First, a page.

There were also plenty of tables and chairs in the shade along the water where you can rest, drink, eat lunch or hang out. We went in the afternoon in the middle of the week and it was pretty busy! We only had a few hours there and I do wish we would’ve had more time, so plan to spend at minimum 2-3 hours there.
Los Rapidos is open from 10am – 6pm (be sure to check ahead of time) and cost $100-150 MXN ($5-7 USD) for entry. They do have lockers for rent if you want to put your things away while you float the river. The cafe and bar are open during normal business hours if you get hungry from the water.
Outside of the boat tour, Los Rapidos is the other main activity I would recommend.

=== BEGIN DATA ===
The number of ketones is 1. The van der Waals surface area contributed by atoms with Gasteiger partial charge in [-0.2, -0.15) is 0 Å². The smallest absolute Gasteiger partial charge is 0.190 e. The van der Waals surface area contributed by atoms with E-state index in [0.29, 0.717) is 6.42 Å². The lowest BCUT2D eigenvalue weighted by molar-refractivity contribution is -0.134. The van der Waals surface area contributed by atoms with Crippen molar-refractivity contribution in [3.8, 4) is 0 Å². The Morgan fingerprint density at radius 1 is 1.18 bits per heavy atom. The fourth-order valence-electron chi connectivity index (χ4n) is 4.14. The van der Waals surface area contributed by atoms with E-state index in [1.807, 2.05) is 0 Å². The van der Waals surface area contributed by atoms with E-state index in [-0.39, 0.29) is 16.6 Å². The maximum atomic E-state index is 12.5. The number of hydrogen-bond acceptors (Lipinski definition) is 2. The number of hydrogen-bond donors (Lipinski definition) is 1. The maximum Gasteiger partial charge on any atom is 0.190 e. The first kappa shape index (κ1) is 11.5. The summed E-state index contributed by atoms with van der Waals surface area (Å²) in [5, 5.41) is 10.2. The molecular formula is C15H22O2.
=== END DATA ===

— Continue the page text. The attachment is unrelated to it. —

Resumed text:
Sunrise or Sunset Kayak (or SUP) Tour
Another common activity is seeing the sunrise or sunset from the water. Outside of speed and sail boats, you can also experience the water in a Kayak or SUP (Stand Up Paddleboard).
We decided to do a sunset kayak tour through AdventureLab. We had a great tour guide, who actually did SUP while we kayaked. Unfortunately, for us it was the one sunset that week that didn’t happen due to a storm moving in. But we still had fun.
Most tours will take you across to Pirates Canal from the main docks. And even from a 2 person Kayak it was a lot of work. It may have been more windy than normal that evening, but just be aware that it requires some level of fitness before you book.
Adventure Lab tours leave from the dock at the Yak Hostel, right in the center of town. You can also rent a kayak or SUP board if you want to go out on your own without a guide.